Tagged as Campaign for Historic Trades

By Natalie Henshaw

Looking Back and Moving Forward 

A note from Natalie Henshaw, Director of The Campaign for Historic Trades

Happy New Year! As we move into 2023, I want to take a moment and reflect on 2022. The Campaign for Historic Trades’ mission is to expand and strengthen careers in the historic trades. Necessary to its success is the relationship with the people it impacts—we want to structure our work to be supportive of – and responsive to – the preservation trades community.

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Cemeteries, like historic buildings and landscapes, provide critical connections between our past and future. This Giving Tuesday, please consider supporting our Cemetery Preservation Workshop series so we have the capacity to educate more future preservationists, history lovers, and communities across the state and preserve the stories of our past.

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Cemeteries, like historic buildings and landscapes, provide critical connections between our past and future. Cemeteries literally contain the physical remnants – human remains – of our past. Cemeteries are evocative and powerful places that speak to descendants and casual visitors equally. Not only do cemeteries memorialize our loved ones who have passed away, they also hold invaluable social, artistic, cultural, and architectural heritage. Cemetery preservation is not only caring for the material history such as grave markers, monuments, and cemetery structures, it brings the community together to honor those who have passed away and the families connected to cemetery sites.

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 Analysis shows the need for a larger and better-trained historic trades workforce; 100,000 workers needed within the next decade

BALTIMORE (November 15, 2022)Preservation Maryland and its national program, The Campaign for Historic Trades, today announced the completion of a first-of-its-kind labor study on the status of historic trades in America. The study is believed to be the most comprehensive survey ever prepared on the status of the traditional trades in the United States. While ample data exists for the construction industry as a whole, specific and consistent labor market statistics have not previously existed for the historic trades.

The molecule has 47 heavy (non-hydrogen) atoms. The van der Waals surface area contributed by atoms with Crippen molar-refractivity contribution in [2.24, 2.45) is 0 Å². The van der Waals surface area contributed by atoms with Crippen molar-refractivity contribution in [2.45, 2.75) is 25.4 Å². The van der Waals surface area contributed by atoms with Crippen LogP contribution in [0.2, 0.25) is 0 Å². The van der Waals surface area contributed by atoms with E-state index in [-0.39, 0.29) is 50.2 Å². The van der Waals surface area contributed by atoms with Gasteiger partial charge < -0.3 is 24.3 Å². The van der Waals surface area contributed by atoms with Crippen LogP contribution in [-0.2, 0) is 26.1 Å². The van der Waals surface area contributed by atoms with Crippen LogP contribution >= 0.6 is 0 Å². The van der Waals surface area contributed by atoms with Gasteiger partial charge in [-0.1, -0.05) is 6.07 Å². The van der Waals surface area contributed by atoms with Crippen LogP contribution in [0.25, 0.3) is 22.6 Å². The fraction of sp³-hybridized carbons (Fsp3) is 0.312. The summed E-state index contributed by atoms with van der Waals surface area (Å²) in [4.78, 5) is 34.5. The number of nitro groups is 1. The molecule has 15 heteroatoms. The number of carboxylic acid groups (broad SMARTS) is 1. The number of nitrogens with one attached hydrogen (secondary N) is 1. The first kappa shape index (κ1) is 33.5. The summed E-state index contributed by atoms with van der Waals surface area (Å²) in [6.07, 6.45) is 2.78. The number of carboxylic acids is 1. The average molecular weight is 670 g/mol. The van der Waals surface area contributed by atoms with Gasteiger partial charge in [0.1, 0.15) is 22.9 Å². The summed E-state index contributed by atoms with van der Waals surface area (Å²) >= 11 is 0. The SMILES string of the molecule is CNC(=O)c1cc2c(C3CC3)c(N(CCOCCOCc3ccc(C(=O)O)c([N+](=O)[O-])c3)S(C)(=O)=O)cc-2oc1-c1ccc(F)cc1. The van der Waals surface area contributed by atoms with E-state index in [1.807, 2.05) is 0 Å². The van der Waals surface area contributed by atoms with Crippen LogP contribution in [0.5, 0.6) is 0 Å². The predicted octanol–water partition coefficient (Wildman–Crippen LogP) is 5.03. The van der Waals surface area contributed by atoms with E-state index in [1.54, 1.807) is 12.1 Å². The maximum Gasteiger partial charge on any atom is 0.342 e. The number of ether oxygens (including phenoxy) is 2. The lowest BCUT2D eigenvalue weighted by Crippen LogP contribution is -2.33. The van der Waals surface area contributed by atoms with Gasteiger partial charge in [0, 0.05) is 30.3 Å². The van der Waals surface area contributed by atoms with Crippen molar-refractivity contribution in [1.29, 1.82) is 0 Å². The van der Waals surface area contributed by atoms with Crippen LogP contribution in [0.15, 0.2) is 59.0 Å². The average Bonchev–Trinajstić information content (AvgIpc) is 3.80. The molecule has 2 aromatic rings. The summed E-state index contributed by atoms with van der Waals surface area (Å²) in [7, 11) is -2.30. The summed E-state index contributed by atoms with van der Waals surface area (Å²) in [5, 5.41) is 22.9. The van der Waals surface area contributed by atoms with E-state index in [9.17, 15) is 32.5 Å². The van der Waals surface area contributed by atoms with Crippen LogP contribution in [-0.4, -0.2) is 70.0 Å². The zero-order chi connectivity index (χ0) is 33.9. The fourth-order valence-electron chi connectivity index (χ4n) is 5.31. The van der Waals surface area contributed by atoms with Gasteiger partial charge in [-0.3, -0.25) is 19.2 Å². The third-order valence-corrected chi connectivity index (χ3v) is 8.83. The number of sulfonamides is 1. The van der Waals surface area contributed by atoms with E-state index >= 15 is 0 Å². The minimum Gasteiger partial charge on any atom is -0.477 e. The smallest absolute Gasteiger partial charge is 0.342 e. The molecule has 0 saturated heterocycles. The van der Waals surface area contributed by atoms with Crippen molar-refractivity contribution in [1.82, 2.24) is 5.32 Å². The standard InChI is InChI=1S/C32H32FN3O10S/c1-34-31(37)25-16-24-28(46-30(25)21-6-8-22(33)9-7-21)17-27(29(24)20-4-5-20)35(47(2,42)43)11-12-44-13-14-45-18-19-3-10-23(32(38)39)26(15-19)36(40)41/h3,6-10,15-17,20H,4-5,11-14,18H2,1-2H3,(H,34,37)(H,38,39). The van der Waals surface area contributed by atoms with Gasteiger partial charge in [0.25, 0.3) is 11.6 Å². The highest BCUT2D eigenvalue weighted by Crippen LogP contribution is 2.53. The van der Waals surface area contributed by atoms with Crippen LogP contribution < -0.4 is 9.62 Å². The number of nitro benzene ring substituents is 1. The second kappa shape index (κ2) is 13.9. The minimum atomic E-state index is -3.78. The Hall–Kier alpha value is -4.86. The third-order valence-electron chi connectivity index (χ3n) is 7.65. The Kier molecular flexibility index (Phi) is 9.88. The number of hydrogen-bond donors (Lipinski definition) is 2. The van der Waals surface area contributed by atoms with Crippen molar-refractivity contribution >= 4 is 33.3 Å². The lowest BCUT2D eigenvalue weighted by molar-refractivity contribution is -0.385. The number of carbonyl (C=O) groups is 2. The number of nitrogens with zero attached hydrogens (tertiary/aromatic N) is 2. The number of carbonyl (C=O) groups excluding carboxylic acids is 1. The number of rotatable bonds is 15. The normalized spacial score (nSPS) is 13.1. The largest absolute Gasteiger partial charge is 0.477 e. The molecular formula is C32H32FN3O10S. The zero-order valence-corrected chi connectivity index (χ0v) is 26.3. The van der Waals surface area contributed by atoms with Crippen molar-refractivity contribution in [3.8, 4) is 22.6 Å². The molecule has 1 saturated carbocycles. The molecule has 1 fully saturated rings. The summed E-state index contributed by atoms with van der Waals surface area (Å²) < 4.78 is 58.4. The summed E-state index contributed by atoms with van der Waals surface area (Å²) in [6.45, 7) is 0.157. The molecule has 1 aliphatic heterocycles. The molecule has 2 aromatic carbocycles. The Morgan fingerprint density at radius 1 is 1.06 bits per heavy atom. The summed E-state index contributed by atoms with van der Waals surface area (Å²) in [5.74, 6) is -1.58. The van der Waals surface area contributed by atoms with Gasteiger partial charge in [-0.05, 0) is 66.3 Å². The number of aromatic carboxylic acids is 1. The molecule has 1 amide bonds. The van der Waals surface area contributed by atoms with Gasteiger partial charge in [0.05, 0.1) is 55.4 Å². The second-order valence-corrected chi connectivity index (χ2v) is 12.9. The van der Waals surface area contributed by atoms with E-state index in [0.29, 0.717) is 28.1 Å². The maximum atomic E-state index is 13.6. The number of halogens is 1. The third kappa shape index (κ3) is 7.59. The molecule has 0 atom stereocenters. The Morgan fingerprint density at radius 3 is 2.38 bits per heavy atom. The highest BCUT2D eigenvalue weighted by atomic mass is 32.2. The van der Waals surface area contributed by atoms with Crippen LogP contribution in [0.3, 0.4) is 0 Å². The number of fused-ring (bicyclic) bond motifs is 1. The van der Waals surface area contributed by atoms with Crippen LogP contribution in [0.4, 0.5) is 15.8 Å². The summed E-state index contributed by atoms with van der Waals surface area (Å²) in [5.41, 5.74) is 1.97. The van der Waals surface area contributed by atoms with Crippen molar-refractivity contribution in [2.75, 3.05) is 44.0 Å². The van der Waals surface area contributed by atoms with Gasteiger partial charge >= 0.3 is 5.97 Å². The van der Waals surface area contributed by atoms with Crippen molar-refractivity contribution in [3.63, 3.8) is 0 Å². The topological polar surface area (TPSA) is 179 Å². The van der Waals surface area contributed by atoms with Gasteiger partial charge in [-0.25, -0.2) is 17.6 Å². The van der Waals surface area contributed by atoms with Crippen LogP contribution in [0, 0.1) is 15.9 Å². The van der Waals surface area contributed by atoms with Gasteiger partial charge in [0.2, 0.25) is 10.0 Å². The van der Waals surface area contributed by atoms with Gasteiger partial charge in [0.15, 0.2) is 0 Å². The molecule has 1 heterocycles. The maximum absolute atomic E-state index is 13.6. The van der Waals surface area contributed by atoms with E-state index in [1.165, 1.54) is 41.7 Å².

The Campaign for Historic Trades is a national workforce development program powered by the statewide non-profit Preservation Maryland in partnership with the National Park Service’s Historic Preservation Training Center. As part of its mission to identify and resolve systemic barriers to historic trades careers, The Campaign sought to define historic trades occupations and ascertain the current and future market need for trained tradespeople. With this new study, conducted by PlaceEconomics – a firm with decades of experience in the analysis of the economic impact of preservation – and the data it provides, the gap between the need for historic preservation trades workers and the trained hands to perform the work is estimated and forecasted for the first time in history.

“Quantifying the disconnect between the need for historic preservation trades workers and the trained hands to perform the work allows us to make the strong case for funding to support our bold initiative and, most importantly, create a larger and better-trained workforce to preserve historic places across the country,” explained Natalie Henshaw, Director of The Campaign for Historic Trades.

Key Findings

The portion of the construction industry that is focused on historic rehabilitation is large and growing. Heritage trades make up an estimated 12.6% of all building rehabilitation jobs. Both the number of buildings considered historic and the amount of money invested in their rehabilitation are on upward curves. But there is a serious shortage of workers who are trained and experienced in the historic preservation trades.


  • Nearly 2 million commercial buildings, 35 million residential buildings, and over 2 million multi-family buildings—that is, almost 39 million of 96.1 million structures in total—in the United States were built at least 50 years ago.
  • Each year, approximately 261,000 of these properties have rehabilitation projects that require experience heritage trades workers—that is nearly 100,000 highly specialized trades workers needed over the next decade.
  • In 2021 alone the total investment in historic buildings is estimated to be nearly $37 billion, and that historic rehabilitation activity is expected to create close to 166,000 direct jobs annually.


The rehabilitation of historic buildings is a labor-intensive activity, meaning a high share of the total expenditure goes to labor. These projects create more localized jobs compared to new construction activities.


  • For every 10 direct jobs created by rehabilitating a historic building, another 1.8 to 2.4 additional jobs are created elsewhere in the economy.
  • On average, for every $100 in direct labor income an additional $186 is generated in paychecks for indirect and induced jobs.
  • Additionally, $11.3 billion direct labor income is created by historic rehabilitation activity.


“Historic preservation is not niche,” said Nicholas Redding, president and CEO of Preservation Maryland and The Campaign for Historic Trades. “It’s a major component of the nation’s construction industry and this study underscores the need for communities all across America to invest in the workforce that will sustain this growing, diverse, and significant component of the trades landscape.”

To access the full labor study, visit www.historictrades.org/laborstudy

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